Miami's Nightclubs and Bars Rejoice as Midnight Curfew Ends

Over Under in downtown Miami opened in the midst of the pandemic.
Over Under in downtown Miami opened in the midst of the pandemic. Photo courtesy of Over Under
The past year has been a challenge for Miami-Dade business owners, who've had to contend with shutdowns and regulation changes as COVID-19 cases have spiked and fallen and spiked again. One of the biggest obstacles for nightclubs, bars, and music venues in particular has been the midnight curfew. In a city notorious for clubs that don't fill up before 1 a.m., venues have struggled to keep the doors open. Several have chosen to remain closed.

So bar and venue owners are breathing a huge — if tentative — sigh of relief, after Miami-Dade County Mayor Daniella Levine Cava announced that the midnight curfew, in effect since October, will end on Monday, April 12.

The rolling back of the curfew comes with new, relaxed COVID safety protocols, including the cancellation of the emergency order that prohibited groups of ten or more people from gathering on "a public street, alley, public way, sidewalk, or government facility open to the public."

According to Rachel Johnson, the mayor's communications director, the other big change for businesses is the limit on party sizes at tables, which had previously been set at a maximum of six people per table. Starting Monday, there's no limit on how large a party can be. Tables are still required to be positioned six feet apart, and capacity limits remain at 50 percent unless the bar or restaurant can ensure social distancing and mask-wearing at all times (other than when customers are actively consuming), in which case they can operate at 100 percent capacity.

The amended rules continue to require retail and commercial establishments to provide hand sanitizer to employees and patrons, ensure that customers and employees maintain proper social distancing, and comply with new facial-covering requirements. Under these requirements, people do not have to wear a mask while eating, drinking, or smoking, or if outdoors at a minimum of ten feet apart from any other person.

The policy changes have been greeted with enthusiasm by business owners and operators who have struggled to remain profitable. Larger nightclubs, like E11even and LIV, have remained closed since the first lockdown last March.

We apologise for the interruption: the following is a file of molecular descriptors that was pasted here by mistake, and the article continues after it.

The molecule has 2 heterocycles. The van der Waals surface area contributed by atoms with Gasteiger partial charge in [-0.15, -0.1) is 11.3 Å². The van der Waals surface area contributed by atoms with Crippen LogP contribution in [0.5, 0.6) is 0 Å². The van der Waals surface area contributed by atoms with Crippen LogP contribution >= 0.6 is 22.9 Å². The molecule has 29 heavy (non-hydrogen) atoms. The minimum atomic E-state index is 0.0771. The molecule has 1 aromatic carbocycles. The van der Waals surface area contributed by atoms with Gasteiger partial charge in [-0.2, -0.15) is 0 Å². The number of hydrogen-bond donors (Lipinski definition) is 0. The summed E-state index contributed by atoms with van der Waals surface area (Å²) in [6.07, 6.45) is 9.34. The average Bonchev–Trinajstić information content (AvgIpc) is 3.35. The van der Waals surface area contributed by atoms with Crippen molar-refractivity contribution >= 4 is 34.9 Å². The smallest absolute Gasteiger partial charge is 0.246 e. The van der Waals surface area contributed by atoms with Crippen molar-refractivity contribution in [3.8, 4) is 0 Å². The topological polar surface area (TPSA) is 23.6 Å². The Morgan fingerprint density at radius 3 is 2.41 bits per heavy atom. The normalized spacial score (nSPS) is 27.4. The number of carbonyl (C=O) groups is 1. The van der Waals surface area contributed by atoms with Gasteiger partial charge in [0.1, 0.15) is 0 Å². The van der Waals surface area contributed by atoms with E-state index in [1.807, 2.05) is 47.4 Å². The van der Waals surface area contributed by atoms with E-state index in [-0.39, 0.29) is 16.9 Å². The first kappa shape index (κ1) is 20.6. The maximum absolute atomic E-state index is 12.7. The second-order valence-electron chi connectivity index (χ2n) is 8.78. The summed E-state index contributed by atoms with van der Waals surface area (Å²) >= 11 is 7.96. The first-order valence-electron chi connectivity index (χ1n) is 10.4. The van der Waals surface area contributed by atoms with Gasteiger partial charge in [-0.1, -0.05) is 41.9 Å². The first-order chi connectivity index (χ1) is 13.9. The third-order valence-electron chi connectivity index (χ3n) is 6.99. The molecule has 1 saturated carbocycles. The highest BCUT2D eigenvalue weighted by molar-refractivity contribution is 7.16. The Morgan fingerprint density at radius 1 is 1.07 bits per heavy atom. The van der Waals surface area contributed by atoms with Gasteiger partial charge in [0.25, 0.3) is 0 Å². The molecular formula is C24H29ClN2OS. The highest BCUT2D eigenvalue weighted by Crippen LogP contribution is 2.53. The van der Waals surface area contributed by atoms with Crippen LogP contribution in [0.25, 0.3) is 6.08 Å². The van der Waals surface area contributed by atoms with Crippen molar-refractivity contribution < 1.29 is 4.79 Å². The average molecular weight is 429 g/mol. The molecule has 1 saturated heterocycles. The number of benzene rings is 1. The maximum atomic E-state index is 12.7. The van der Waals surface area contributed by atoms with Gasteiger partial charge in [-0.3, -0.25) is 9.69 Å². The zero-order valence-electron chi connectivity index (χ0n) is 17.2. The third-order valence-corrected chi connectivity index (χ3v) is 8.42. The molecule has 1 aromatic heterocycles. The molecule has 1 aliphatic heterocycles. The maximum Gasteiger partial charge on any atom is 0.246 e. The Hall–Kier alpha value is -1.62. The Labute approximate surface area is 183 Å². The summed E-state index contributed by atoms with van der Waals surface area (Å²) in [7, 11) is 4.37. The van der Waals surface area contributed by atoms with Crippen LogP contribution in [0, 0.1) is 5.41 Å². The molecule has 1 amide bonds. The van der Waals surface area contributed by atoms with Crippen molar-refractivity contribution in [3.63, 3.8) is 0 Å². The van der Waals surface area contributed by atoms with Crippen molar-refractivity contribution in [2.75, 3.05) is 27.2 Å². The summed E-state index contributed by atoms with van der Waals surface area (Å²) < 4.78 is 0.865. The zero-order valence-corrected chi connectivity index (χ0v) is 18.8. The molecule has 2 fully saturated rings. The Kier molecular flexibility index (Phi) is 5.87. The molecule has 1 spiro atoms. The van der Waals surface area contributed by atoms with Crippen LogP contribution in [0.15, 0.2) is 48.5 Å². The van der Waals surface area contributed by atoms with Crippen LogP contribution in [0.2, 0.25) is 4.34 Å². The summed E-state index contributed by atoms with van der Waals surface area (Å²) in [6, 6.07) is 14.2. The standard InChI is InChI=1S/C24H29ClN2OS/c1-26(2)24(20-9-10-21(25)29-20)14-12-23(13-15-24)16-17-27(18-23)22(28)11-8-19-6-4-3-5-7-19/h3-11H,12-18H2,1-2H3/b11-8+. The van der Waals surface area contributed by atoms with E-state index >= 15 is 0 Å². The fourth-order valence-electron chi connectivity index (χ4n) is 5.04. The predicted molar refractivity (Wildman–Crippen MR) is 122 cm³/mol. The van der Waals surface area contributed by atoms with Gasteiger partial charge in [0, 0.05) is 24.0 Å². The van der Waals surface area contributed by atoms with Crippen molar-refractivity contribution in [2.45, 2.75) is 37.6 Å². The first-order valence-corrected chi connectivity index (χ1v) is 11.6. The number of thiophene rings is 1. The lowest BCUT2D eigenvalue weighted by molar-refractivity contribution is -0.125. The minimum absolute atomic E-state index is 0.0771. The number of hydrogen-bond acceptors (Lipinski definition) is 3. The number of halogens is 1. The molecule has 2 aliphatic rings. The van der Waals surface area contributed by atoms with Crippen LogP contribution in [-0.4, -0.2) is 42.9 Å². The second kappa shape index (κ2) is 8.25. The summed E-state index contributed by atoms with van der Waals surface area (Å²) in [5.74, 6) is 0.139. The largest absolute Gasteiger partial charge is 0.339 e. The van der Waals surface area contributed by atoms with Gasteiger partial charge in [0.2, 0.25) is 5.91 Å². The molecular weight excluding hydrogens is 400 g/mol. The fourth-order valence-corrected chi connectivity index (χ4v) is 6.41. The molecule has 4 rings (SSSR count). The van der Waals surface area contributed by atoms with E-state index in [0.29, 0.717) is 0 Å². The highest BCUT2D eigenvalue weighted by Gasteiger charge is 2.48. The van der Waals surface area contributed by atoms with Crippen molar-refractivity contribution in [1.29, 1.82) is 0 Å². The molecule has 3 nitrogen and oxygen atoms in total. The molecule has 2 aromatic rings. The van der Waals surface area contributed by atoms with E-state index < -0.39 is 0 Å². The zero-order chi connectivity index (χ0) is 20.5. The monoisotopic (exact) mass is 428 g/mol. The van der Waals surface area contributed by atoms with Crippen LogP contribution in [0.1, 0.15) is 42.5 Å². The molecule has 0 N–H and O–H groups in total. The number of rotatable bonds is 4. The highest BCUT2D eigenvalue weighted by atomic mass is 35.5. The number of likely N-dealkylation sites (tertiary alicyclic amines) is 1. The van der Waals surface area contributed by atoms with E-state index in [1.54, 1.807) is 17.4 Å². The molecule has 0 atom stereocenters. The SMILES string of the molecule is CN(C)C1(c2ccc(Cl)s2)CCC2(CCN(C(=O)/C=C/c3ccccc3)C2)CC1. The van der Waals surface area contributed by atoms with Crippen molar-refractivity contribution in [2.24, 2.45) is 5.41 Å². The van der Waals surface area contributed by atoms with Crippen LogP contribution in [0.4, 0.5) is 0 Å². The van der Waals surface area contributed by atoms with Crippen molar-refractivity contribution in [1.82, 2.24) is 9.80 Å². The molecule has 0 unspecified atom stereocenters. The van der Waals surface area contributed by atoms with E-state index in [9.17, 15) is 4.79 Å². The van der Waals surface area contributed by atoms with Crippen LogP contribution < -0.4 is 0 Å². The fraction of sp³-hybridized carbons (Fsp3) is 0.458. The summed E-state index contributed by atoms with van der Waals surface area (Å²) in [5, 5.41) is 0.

Brian Griffiths, the owner of Over Under, opened the doors to his downtown cocktail bar in June 2020 in the midst of the pandemic. Despite the roadblocks, Griffiths and his team have managed to navigate the restrictions, thanks in part to an outdoor seating platform that will stay in place at least until September (and perhaps longer; plans to create a curbless, pedestrian-friendly zone on Flagler Street are expected to be put into action soon).

Griffiths says he and his staff are (cautiously) fired up about the curfew lift but remain concerned that it won't stick.

“The anxiety comes from not knowing what to expect and hoping it will last because we staff up for this. We give more hours to staff and ask for more days from them,” Griffiths explains.

While the bar has done its best to prioritize the safety of patrons and staff alike, the curfew has put a major dent in business.

“For us, having the extra hours means the world of difference," Griffiths says. "The staff are excited too. Midnight is our busiest hour, where they make the most money. Now we’ve been able to add kitchen help because we know we’ll have more money coming in — we hired an extra barback. So the human element is huge.”
click to enlarge The easing of restrictions should allow larger venues, like E11even, to reopen. - PHOTO BY ADI ADINAYEV / ADINAYEV.COM
The easing of restrictions should allow larger venues, like E11even, to reopen.
Photo by Adi Adinayev /